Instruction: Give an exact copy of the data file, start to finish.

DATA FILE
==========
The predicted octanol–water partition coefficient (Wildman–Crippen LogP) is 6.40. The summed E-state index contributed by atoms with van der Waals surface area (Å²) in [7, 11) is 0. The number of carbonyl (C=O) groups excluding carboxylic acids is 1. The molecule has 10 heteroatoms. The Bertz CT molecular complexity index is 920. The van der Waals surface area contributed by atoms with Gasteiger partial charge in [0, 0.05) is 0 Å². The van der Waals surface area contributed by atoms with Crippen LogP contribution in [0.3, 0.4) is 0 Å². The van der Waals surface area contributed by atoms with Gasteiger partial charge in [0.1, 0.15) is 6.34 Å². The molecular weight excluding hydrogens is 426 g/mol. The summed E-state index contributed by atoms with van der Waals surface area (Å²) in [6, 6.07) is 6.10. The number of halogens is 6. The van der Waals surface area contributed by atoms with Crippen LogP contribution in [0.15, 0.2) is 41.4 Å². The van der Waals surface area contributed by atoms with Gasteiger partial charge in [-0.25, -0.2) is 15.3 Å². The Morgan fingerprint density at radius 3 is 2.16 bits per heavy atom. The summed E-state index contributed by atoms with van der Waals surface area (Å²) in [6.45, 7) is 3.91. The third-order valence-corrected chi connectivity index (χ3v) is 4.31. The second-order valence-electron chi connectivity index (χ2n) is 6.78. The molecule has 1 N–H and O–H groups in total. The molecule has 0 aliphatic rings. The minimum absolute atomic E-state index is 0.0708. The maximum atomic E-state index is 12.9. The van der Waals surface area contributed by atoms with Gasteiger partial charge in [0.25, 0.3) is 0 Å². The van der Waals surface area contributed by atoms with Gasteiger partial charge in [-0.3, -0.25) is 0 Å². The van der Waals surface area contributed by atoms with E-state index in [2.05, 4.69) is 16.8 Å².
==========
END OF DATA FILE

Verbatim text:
The predicted octanol–water partition coefficient (Wildman–Crippen LogP) is 6.40. The summed E-state index contributed by atoms with van der Waals surface area (Å²) in [7, 11) is 0. The number of carbonyl (C=O) groups excluding carboxylic acids is 1. The molecule has 10 heteroatoms. The Bertz CT molecular complexity index is 920. The van der Waals surface area contributed by atoms with Gasteiger partial charge in [0, 0.05) is 0 Å². The van der Waals surface area contributed by atoms with Crippen LogP contribution in [0.3, 0.4) is 0 Å². The van der Waals surface area contributed by atoms with Gasteiger partial charge in [0.1, 0.15) is 6.34 Å². The molecular weight excluding hydrogens is 426 g/mol. The summed E-state index contributed by atoms with van der Waals surface area (Å²) in [6, 6.07) is 6.10. The number of halogens is 6. The van der Waals surface area contributed by atoms with Crippen LogP contribution in [0.15, 0.2) is 41.4 Å². The van der Waals surface area contributed by atoms with Gasteiger partial charge in [-0.25, -0.2) is 15.3 Å². The Morgan fingerprint density at radius 3 is 2.16 bits per heavy atom. The summed E-state index contributed by atoms with van der Waals surface area (Å²) in [6.45, 7) is 3.91. The third-order valence-corrected chi connectivity index (χ3v) is 4.31. The second-order valence-electron chi connectivity index (χ2n) is 6.78. The molecule has 1 N–H and O–H groups in total. The molecule has 0 aliphatic rings. The minimum absolute atomic E-state index is 0.0708. The maximum atomic E-state index is 12.9. The van der Waals surface area contributed by atoms with Gasteiger partial charge in [0.25, 0.3) is 0 Å². The van der Waals surface area contributed by atoms with Gasteiger partial charge in [-0.3, -0.25) is 0 Å². The van der Waals surface area contributed by atoms with E-state index in [2.05, 4.69) is 16.8 Å².